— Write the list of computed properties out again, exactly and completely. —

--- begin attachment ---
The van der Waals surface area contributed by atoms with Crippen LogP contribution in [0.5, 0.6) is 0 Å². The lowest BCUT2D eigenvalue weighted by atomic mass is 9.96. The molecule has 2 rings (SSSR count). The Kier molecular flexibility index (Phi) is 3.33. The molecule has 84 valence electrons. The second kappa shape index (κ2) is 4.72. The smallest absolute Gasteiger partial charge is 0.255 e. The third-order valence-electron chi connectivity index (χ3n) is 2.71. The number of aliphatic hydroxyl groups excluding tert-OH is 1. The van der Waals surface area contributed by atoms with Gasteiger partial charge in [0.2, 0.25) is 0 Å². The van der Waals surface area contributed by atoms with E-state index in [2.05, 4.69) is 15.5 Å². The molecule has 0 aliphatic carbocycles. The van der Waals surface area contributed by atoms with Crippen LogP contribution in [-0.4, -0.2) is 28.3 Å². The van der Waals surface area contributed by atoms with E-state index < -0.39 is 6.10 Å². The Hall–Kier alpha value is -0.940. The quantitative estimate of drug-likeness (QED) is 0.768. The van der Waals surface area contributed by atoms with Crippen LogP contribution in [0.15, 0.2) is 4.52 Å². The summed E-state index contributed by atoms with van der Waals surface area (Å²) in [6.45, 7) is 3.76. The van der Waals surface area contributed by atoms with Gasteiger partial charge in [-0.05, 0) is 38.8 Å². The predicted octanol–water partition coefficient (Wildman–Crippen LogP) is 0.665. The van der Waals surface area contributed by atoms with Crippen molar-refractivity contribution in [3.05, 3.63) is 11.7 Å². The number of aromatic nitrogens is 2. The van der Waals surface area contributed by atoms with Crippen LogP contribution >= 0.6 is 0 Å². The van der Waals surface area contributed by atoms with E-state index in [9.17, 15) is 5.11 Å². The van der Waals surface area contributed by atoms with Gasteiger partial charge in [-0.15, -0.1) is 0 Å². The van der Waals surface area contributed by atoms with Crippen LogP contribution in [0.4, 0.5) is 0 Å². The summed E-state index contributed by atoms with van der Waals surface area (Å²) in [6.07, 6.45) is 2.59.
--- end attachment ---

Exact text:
The van der Waals surface area contributed by atoms with Crippen LogP contribution in [0.5, 0.6) is 0 Å². The lowest BCUT2D eigenvalue weighted by atomic mass is 9.96. The molecule has 2 rings (SSSR count). The Kier molecular flexibility index (Phi) is 3.33. The molecule has 84 valence electrons. The second kappa shape index (κ2) is 4.72. The smallest absolute Gasteiger partial charge is 0.255 e. The third-order valence-electron chi connectivity index (χ3n) is 2.71. The number of aliphatic hydroxyl groups excluding tert-OH is 1. The van der Waals surface area contributed by atoms with Gasteiger partial charge in [0.2, 0.25) is 0 Å². The van der Waals surface area contributed by atoms with E-state index in [2.05, 4.69) is 15.5 Å². The molecule has 0 aliphatic carbocycles. The van der Waals surface area contributed by atoms with Crippen LogP contribution in [-0.4, -0.2) is 28.3 Å². The van der Waals surface area contributed by atoms with E-state index < -0.39 is 6.10 Å². The Hall–Kier alpha value is -0.940. The quantitative estimate of drug-likeness (QED) is 0.768. The van der Waals surface area contributed by atoms with Crippen LogP contribution in [0.15, 0.2) is 4.52 Å². The summed E-state index contributed by atoms with van der Waals surface area (Å²) in [6.45, 7) is 3.76. The van der Waals surface area contributed by atoms with Gasteiger partial charge in [-0.05, 0) is 38.8 Å². The predicted octanol–water partition coefficient (Wildman–Crippen LogP) is 0.665. The van der Waals surface area contributed by atoms with Crippen molar-refractivity contribution in [3.05, 3.63) is 11.7 Å². The number of aromatic nitrogens is 2. The van der Waals surface area contributed by atoms with Crippen LogP contribution >= 0.6 is 0 Å². The van der Waals surface area contributed by atoms with E-state index in [9.17, 15) is 5.11 Å². The van der Waals surface area contributed by atoms with Gasteiger partial charge in [-0.15, -0.1) is 0 Å². The van der Waals surface area contributed by atoms with Crippen LogP contribution in [0.4, 0.5) is 0 Å². The summed E-state index contributed by atoms with van der Waals surface area (Å²) in [6.07, 6.45) is 2.59.